CONDITION EXAMPLES CAPTURE VELOCITY Range in meters/second No velocity, Quiet air Evaporation from tanks, degreasers 0.25 – 0.5 Low velocity, moderately still air Spray booths, container filling, welding, plating 0.5 – 1.0 Active generation into rapid air motion Spray painting (shallow booths), crushers 1.0 – 2.5 High initial velocity into very rapid air motion Grinding, abrasive blasting, tumbling 2.5 – 10.1 ACGIH Ventilation Manual

19 Recommended Duct Velocities
CONTAMINANT EXAMPLES DUCT VELOCITY Meters/second Vapors, gases, smoke 5.0 – 10.1 Fumes Welding 10.1 – 12.7 Very fine dust Cotton lint 12.7 – 15.2 Dry dusts & powders Cotton dust 15.2 – 20.3 Industrial dust Grinding dust, limestone dust 17.8 – 20.3 Heavy dust Sawdust, metal turnings 20.3 – 22.9 Heavy/moist dusts Lead dusts, cement dust > 22.9 Add m/s in third column ACGIH Ventilation Manual

20 Local Exhaust Ventilation (LEV)
Canopy hood: Best for controlling hot processes Not good for capturing dusts, or vapors Not good where cross- drafts exist Worker must not put head under canopy 20

21 Local Exhaust Ventilation (LEV)
“Elephant trunk”: Good for welding fumes, small process tasks, machining, disconnecting process lines Place close to contaminant Ensure adequate capture velocity at distance from contaminant Flanged opening captures contaminant better

22 Local Exhaust Ventilation (LEV)
Downdraft hood: Vapors pulled down through grill Capture velocity depends on source distance from grill Not for hot operations

23 Local Exhaust Ventilation (LEV)
Slot ventilation: Best for liquid open surface tanks Acid baths Plating tanks Pulls air across the tank away from worker Side enclosures prevent cross drafts Push-Pull design is optional (push jet)

24 Local Exhaust Ventilation (LEV)
Fume hood: Laboratory use Best for small amounts of chemicals Sash must be kept at set level NO storage of equipment in the hood!

25 Local Exhaust Ventilation (LEV)
Enclosures: Example: Paint booths Control of exposure to liquid aerosols and vapors Flammability hazard Must have scheduled filter changeout Operator must be upstream

26 Local Exhaust Ventilation (LEV)
Other vented enclosures Glove boxes Furnaces/ovens Abrasive blasting Photo credit: U. S. Department of Labor. OSHA Photo credit: Borel Furnaces and Ovens

27 Local Exhaust Ventilation (LEV)
Exhaust Systems: Do not place exhaust stack near air intakes Re-entrains contaminants into the building Do not use rain caps Stack height depends on: Contaminant temperature Building height Atmospheric conditions Discharge velocity Ideal discharge velocity is 15 meters per second

28 Ventilation Systems Evaluation
Evaluate capture velocity Quantitatively-anemometers, velometers Qualitatively-smoke tubes, Visualizes air movement Use water vapor for clean rooms Photo Credit: All Products Inc. Regarding fume hoods, the Z9.5 standard adopts the ASHRAE 110 Test, a performance test, and specifies the minimum acceptable level of containment for a fume hood when a specific flow rate of a detectable gas is released into an operating hood, and containment loss is measured in the breathing zone of a mannaquin placed in front of the hood.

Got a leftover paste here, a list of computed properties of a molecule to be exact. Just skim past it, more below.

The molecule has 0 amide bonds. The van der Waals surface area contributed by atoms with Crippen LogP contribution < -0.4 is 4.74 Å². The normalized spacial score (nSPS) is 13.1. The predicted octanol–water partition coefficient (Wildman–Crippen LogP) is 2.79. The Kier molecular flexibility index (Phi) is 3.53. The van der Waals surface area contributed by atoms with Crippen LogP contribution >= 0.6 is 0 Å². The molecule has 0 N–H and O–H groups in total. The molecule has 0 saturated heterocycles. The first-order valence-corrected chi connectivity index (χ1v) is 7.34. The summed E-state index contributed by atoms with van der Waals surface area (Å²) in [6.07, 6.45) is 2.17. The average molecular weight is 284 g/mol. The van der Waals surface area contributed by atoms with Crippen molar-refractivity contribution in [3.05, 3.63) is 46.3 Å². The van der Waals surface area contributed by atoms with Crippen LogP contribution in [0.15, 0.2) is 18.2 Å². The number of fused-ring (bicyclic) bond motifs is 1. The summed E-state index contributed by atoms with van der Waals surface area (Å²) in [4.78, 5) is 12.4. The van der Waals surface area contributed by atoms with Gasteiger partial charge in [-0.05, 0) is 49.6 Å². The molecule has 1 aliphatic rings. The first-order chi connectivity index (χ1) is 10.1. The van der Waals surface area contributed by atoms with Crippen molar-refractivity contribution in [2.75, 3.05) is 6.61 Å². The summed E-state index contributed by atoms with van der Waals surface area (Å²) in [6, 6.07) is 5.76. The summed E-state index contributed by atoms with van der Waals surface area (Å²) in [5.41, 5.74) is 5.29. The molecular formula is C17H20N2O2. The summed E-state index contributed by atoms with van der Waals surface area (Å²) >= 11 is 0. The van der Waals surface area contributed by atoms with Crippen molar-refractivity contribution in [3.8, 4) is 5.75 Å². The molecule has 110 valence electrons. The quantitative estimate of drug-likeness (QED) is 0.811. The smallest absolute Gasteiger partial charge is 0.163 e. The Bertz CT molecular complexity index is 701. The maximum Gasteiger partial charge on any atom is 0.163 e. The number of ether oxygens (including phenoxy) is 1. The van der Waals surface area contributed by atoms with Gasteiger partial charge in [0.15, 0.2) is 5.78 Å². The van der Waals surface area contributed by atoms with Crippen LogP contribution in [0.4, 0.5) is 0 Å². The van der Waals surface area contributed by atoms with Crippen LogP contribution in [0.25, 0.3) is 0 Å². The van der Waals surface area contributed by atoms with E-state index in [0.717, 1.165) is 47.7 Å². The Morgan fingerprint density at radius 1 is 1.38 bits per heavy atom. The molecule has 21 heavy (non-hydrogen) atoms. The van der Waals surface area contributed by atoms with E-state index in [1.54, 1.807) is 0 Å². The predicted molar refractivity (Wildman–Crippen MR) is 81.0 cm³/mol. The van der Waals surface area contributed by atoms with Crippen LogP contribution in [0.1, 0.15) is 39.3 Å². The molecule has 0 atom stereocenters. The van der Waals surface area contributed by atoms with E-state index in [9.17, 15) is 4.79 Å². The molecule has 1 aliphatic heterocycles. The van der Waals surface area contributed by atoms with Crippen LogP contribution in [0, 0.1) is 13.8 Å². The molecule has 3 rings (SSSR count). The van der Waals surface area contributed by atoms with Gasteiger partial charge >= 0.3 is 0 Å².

29 Ventilation Systems Evaluation
Air velocity measurements Measure air velocities (meter/sec) at a number of points Average the results and determine volumetric flow rate: Q = VA All instruments must be calibrated periodically Types: Swinging vane velometer Hot-wire anemometer

30 Troubleshooting Wrong hood for process Example: canopy hood for toxics
Insufficient capture velocity Insufficient duct velocity ~14 meters/second for vapors ~18 meters/second for dust Too much air flow = turbulence Traffic or competing air currents Insufficient make up air Negative pressure Can’t open doors

31 Exercise What is the preferred ventilation system for the following situation? Dilute non-toxic odors in the warehouse A) General ventilation B) Local exhaust ventilation

32 Exercise What is the preferred ventilation system for the following situation? Acid processing bath with open surface area A) Lab fume hood B) Slot ventilation C) Elephant trunk D) Canopy hood E) Paint booth

33 Exercise What is the preferred ventilation system for the following situation? Welding table A) Lab fume hood B) Slot ventilation C) Elephant trunk D) Canopy hood E) Paint booth

34 Exercise What is the preferred ventilation system for the following situation? Chemical analysis of small samples for quality control A) Lab fume hood B) Slot ventilation C) Elephant trunk D) Canopy hood E) Paint booth

35 Exercise What is the preferred ventilation system for the following situation? Spray painting a large piece of equipment A) Lab fume hood B) Slot ventilation C) Elephant trunk D) Canopy hood E) Paint booth

36 US Standards & Guidelines
ACGIH American Conference of Governmental Industrial Hygienists Industrial Ventilation, A Manual of Recommended Practice AIHA American Industrial Hygiene Association Standard Z9.2, Fundamentals Governing the Design and Operation of Local Exhaust Ventilation Systems ASHRAE American Society of Heating, Refrigeration and Air Conditioning Engineers Standard , Ventilation for Acceptable Indoor Air Quality OSHA Occupational Safety and Health Administration Ventilation, 29 Code of Federal Regulations

37 Summary of Presentation
Provided ventilation definitions and terminology Summarized the purpose of ventilation Described general exhaust ventilation Described local exhaust ventilation Demonstrated volumetric flow rate and capture velocity calculations Described how to evaluate a ventilation system Provided examples of ventilation problems (troubleshooting) Listed ventilation standards and guidelines